At the same time, Middle Eastern diaspora communities have become financially successful and can help promote trade between North America and the region. In this respect, the diaspora can become vital intermediaries for advancing U.S. and Canada’s business interests abroad. Promoting business diplomacy can both benefit the MENA region and be an effective and positive way to advance engagement and achieve foreign policy goals of the North Atlantic.

This panel will investigate the trade and investment opportunities in the Middle East, discuss how facilitating economic engagement with the region can benefit Canadian and American national interests, and explore relevant policy prescriptions.


Hon. Sergio Marchi: Canada’s Former Minister of International Trade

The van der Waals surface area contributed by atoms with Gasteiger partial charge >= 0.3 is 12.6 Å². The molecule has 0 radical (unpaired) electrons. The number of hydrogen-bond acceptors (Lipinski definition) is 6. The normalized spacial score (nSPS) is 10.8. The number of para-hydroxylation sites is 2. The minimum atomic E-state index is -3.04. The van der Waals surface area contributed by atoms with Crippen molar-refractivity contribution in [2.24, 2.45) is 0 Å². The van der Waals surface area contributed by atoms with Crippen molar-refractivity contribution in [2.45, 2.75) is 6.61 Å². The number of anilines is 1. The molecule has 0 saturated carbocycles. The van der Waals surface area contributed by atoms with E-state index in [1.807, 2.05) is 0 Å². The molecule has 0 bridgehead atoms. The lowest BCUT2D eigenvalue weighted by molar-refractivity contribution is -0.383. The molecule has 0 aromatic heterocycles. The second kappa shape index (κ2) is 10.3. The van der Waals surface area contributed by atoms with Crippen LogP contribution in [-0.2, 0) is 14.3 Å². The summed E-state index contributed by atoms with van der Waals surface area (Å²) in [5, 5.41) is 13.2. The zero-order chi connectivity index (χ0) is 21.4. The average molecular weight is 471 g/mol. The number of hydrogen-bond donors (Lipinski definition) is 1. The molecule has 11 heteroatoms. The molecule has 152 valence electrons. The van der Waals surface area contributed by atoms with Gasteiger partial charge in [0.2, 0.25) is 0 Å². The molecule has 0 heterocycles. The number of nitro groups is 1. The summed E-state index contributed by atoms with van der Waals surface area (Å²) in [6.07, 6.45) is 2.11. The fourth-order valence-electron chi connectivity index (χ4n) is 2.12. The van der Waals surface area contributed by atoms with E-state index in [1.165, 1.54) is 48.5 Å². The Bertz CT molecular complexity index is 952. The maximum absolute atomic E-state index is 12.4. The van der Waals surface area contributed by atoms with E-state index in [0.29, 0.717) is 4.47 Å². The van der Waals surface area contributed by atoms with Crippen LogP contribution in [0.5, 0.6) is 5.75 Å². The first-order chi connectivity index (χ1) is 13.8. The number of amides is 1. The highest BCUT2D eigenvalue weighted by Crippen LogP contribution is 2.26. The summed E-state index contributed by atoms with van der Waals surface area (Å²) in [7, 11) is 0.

Scott Jolliffe: Chairperson, Canada Arab Business Council

Esfandyar Batmanghelidj: Founder and Publisher of Bourse & Bazaar

Nizar Ghanem: Director of Research and Co-founder at Triangle

Nicki Siamaki: Researcher at Control Risks

Panel 2: Arms Race and Terrorism in the Middle East (12:00 PM - 1:15 PM ET)

The Middle East continues to grapple with violence and instability, particularly in Yemen, Syria and Iraq. Fueled by government incompetence and foreign interventions, terrorist insurgencies have imposed severe humanitarian and economic costs on the region. Meanwhile, regional actors have engaged in an unprecedented pursuit of arms accumulation. Saudi Arabia and the United Arab Emirates have imported billions of both Western and Russian-made weapons and funded militant groups across the region, intending to contain their regional adversaries, particularly Iran. Tehran has also provided sophisticated weaponry to various militia groups across the region to strengthen its geopolitical position against Saudi Arabia, UAE, and Israel.